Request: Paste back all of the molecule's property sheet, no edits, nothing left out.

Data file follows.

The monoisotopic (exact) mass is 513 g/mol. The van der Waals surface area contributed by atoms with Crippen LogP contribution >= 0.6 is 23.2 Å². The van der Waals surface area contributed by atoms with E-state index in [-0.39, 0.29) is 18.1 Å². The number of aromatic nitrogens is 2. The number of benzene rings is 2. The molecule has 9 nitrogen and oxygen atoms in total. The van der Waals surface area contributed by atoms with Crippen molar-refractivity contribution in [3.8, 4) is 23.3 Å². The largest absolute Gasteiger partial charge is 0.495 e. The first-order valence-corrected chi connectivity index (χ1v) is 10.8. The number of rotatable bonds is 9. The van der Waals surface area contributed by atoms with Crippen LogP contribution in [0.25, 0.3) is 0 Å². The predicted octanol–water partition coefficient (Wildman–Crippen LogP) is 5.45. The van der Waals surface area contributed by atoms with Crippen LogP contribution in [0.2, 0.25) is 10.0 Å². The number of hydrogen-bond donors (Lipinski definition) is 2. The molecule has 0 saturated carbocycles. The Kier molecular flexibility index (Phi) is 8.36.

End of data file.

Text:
The monoisotopic (exact) mass is 513 g/mol. The van der Waals surface area contributed by atoms with Crippen LogP contribution >= 0.6 is 23.2 Å². The van der Waals surface area contributed by atoms with E-state index in [-0.39, 0.29) is 18.1 Å². The number of aromatic nitrogens is 2. The number of benzene rings is 2. The molecule has 9 nitrogen and oxygen atoms in total. The van der Waals surface area contributed by atoms with Crippen molar-refractivity contribution in [3.8, 4) is 23.3 Å². The largest absolute Gasteiger partial charge is 0.495 e. The first-order valence-corrected chi connectivity index (χ1v) is 10.8. The number of rotatable bonds is 9. The van der Waals surface area contributed by atoms with Crippen LogP contribution in [0.25, 0.3) is 0 Å². The predicted octanol–water partition coefficient (Wildman–Crippen LogP) is 5.45. The van der Waals surface area contributed by atoms with Crippen LogP contribution in [0.2, 0.25) is 10.0 Å². The number of hydrogen-bond donors (Lipinski definition) is 2. The molecule has 0 saturated carbocycles. The Kier molecular flexibility index (Phi) is 8.36.